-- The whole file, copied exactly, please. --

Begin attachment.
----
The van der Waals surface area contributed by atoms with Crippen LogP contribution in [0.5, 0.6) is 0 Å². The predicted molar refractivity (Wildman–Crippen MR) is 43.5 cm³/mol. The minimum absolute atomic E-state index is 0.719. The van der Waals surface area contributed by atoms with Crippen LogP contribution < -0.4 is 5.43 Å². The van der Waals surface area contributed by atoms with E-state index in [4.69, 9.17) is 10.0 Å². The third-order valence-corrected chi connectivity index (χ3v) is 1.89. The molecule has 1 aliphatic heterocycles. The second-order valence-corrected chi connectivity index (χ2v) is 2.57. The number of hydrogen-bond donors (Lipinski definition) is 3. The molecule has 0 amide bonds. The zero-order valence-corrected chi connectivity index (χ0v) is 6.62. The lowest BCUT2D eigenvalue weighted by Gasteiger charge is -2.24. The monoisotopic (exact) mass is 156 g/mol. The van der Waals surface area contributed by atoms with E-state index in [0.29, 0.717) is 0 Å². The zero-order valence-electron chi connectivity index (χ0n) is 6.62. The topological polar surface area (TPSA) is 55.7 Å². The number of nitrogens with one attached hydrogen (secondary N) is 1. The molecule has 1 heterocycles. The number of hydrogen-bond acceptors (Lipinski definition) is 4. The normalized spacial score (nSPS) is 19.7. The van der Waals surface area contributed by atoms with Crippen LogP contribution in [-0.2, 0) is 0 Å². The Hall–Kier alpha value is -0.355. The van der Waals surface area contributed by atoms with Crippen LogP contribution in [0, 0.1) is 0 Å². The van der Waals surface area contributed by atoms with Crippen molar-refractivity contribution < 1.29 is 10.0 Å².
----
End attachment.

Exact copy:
The van der Waals surface area contributed by atoms with Crippen LogP contribution in [0.5, 0.6) is 0 Å². The predicted molar refractivity (Wildman–Crippen MR) is 43.5 cm³/mol. The minimum absolute atomic E-state index is 0.719. The van der Waals surface area contributed by atoms with Crippen LogP contribution < -0.4 is 5.43 Å². The van der Waals surface area contributed by atoms with E-state index in [4.69, 9.17) is 10.0 Å². The third-order valence-corrected chi connectivity index (χ3v) is 1.89. The molecule has 1 aliphatic heterocycles. The second-order valence-corrected chi connectivity index (χ2v) is 2.57. The number of hydrogen-bond donors (Lipinski definition) is 3. The molecule has 0 amide bonds. The zero-order valence-corrected chi connectivity index (χ0v) is 6.62. The lowest BCUT2D eigenvalue weighted by Gasteiger charge is -2.24. The monoisotopic (exact) mass is 156 g/mol. The van der Waals surface area contributed by atoms with E-state index in [0.29, 0.717) is 0 Å². The zero-order valence-electron chi connectivity index (χ0n) is 6.62. The topological polar surface area (TPSA) is 55.7 Å². The number of nitrogens with one attached hydrogen (secondary N) is 1. The molecule has 1 heterocycles. The number of hydrogen-bond acceptors (Lipinski definition) is 4. The normalized spacial score (nSPS) is 19.7. The van der Waals surface area contributed by atoms with Crippen LogP contribution in [-0.2, 0) is 0 Å². The Hall–Kier alpha value is -0.355. The van der Waals surface area contributed by atoms with Crippen LogP contribution in [0, 0.1) is 0 Å². The van der Waals surface area contributed by atoms with Crippen molar-refractivity contribution < 1.29 is 10.0 Å².